South Africa’s health minister, Nkosazana Zuma, admires the generic-drugs policy in the U.S. so much that when she drafted her health care reform proposal, she called on the Food and Drug Administration for advice. But now Zuma has a bitter pill to swallow: Her efforts to make generic drugs widely available in her country are being blocked by the United States’ brand-name pharmaceuticals industry, Commerce Secretary William Daley, and even Vice President Al Gore.

At a meeting of U.S. and South African officials in Washington, D.C., in July, both Daley and Gore warned that South Africa could face trade sanctions and be held in violation of the World Trade Organization’s intellectual property agreement if it implements Zuma’s reform proposal. The policy would give South African pharmacists the ability to suggest generic substitutions to customers whose doctors don’t object, and would require that public health care facilities use only generics whenever they are available. Her opponents say that by discriminating against brand-name drugs, her proposal may pose “unjustified encumbrances” on trademarks, a violation of intellectual property rights.

According to Stephen W. Schondelmeyer of the University of Minnesota College of Pharmacy, Zuma’s proposed policy essentially matches what Medicaid does here in the U.S.—Medicaid pays for brand-name drugs only when generics are unavailable. But in South Africa, close to 70 percent of the population depends on publicly provided health care. That’s a huge market for American drug companies to be shut out of, and they have acted swiftly to enlist the help of Washington’s most powerful players in their fight against the reform. “Political leverage in the Commerce Department is being used to represent the interests of the pharmaceutical companies,” says Gordon Johnston of the FDA’s division of generics.

The drug companies, represented by the Pharmaceutical Research and Manufacturers of America (PhRMA) and the U.S.-South Africa Business Council (conveniently chaired by Johnson & Johnson exec Aldrage Cooper Jr.), have also reacted swiftly on their own, freezing all pharmaceutical investment in South Africa and threatening divestiture. South Africa’s Pharmaceutical Manufacturing Association, which has close ties to PhRMA, has even launched a scare advertising campaign featuring full-page newspaper ads (left) that read: “Health Warning! Remain Silent and the Unsafe Control of Medicine Could Cost You Forever,” complete with a photograph of a wailing baby.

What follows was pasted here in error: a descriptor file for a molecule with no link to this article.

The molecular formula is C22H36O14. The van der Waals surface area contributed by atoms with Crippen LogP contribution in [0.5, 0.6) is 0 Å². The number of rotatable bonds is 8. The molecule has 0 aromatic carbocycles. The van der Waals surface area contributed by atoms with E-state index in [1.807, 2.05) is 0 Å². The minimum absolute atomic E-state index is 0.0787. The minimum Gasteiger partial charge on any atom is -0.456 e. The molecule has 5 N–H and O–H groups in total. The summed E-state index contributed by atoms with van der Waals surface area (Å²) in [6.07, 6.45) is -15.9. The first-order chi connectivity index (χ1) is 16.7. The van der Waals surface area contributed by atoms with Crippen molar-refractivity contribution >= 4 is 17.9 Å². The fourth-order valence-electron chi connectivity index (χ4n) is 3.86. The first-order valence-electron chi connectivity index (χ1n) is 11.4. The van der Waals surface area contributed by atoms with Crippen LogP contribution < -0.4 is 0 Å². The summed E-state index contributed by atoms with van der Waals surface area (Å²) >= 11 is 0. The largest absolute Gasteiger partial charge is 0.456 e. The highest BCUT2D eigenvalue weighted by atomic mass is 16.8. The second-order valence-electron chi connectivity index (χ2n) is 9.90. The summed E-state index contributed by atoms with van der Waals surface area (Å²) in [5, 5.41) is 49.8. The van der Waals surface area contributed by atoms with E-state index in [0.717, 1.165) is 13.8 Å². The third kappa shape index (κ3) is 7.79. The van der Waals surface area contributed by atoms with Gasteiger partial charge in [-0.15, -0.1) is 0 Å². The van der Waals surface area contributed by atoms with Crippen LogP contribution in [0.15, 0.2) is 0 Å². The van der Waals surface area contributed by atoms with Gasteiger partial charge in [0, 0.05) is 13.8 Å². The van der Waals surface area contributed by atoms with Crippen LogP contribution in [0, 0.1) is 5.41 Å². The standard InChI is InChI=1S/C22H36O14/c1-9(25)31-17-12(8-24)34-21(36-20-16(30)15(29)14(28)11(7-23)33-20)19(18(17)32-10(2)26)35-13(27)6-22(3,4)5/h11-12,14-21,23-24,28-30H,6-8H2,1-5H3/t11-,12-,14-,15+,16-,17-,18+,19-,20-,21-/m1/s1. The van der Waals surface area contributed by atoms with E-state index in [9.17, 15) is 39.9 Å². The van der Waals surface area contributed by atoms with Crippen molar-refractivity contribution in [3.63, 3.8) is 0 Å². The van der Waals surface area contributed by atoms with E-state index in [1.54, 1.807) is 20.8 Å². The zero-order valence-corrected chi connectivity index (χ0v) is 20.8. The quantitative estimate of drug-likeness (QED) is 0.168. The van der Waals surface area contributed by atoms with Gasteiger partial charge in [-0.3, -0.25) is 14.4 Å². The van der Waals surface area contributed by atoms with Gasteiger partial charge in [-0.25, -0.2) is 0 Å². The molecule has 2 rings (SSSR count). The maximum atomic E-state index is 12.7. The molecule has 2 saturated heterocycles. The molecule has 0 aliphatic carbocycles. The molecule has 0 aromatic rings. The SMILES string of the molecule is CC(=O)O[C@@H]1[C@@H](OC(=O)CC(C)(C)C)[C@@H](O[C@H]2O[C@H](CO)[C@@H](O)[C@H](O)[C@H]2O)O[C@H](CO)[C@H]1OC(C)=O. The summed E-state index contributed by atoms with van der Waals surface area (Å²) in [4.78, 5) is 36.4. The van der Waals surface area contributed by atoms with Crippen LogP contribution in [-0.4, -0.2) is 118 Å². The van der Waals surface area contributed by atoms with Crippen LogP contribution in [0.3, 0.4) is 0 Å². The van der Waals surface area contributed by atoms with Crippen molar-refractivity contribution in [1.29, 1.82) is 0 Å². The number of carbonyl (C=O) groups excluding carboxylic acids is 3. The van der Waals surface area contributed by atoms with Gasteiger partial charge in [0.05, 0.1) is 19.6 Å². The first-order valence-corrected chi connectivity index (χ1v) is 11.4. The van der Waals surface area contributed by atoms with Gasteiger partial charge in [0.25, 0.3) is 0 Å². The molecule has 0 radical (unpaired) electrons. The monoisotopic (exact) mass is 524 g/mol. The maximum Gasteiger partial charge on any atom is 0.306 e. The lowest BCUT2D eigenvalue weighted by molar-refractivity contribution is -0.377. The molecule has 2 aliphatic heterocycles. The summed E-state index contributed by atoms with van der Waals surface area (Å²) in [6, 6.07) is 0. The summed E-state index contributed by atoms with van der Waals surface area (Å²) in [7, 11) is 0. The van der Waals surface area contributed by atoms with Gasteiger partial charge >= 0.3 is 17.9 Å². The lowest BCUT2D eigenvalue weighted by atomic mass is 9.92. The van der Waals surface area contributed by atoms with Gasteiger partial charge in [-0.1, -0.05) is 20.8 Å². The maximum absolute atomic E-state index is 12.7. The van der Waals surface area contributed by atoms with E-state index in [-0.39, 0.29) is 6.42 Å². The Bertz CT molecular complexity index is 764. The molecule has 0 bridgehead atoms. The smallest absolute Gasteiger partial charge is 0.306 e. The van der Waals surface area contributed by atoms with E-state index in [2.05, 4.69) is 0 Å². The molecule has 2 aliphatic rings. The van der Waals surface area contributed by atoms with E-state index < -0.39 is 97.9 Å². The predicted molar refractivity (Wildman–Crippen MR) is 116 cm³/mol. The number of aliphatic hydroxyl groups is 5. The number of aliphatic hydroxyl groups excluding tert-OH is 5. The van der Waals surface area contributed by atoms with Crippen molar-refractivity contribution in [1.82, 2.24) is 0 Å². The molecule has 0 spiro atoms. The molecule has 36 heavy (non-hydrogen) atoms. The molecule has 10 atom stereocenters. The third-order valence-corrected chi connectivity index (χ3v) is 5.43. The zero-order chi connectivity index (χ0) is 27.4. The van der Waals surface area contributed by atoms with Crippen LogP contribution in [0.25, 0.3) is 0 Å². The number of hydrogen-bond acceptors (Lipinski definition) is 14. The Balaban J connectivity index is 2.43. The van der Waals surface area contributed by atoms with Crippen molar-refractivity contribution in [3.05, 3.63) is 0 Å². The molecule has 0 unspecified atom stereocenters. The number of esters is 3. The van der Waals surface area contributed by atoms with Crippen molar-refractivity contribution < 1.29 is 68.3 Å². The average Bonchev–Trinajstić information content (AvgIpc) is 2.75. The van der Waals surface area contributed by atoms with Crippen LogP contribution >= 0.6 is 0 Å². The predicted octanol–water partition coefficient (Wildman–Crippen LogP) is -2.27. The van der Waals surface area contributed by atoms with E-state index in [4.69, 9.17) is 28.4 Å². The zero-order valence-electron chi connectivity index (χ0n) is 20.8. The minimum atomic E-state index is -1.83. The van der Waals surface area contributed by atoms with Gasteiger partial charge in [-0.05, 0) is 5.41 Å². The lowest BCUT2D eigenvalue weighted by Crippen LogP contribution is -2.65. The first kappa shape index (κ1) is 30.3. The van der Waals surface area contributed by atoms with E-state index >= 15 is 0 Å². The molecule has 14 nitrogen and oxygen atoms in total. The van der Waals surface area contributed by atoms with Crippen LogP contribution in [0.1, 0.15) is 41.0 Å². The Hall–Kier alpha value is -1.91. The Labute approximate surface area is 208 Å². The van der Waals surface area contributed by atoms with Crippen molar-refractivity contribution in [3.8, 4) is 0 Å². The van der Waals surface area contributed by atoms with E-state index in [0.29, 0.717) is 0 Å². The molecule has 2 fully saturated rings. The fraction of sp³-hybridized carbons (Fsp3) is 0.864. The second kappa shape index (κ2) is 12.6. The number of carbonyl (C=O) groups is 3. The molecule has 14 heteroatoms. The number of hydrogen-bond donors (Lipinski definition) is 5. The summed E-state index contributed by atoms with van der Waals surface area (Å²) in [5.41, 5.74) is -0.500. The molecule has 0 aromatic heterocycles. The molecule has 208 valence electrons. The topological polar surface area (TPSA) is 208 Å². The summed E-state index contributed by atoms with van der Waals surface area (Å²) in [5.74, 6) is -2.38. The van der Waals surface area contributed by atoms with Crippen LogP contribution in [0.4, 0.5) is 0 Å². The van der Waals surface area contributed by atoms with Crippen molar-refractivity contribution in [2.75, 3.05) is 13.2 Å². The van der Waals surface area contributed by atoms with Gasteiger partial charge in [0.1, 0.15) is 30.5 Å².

“It’s not fair to mischaracterize our generics policy,” says Dr. Ian Roberts, Zuma’s special assistant. “But if they want to use those tactics, it’s their democratic right…. We aren’t backing down. People are living in squalor here; we’re trying to change that.”


The more we thought about how MoJo's journalism can have the most impact heading into the 2020 election, the more we realized that so many of today's stories come down to corruption: democracy and the rule of law being undermined by the wealthy and powerful for their own gain.

So we're launching a new Mother Jones Corruption Project to do deep, time-intensive reporting on systemic corruption. We aim to hire, build a team, and give them the time and space needed to understand how we got here and how we might get out. We'll publish what we find as a major series in the summer of 2020, including a special issue of our magazine, a dedicated online portal, and video and podcast series so it doesn't get lost in the daily deluge of breaking news.

It's unlike anything we've done before and we've got seed funding to get started, but we're asking readers to help crowdfund this new beat with an additional $500,000 so we can go even bigger. You can read why we're taking this approach and what we want to accomplish in "Corruption Isn't Just Another Scandal. It's the Rot Beneath All of Them," and if you like how it sounds, please help fund it with a tax-deductible donation today.

We Recommend


Sign up for our newsletters

Subscribe and we'll send Mother Jones straight to your inbox.

Get our award-winning magazine

Save big on a full year of investigations, ideas, and insights.


Support our journalism

Help Mother Jones' reporters dig deep with a tax-deductible donation.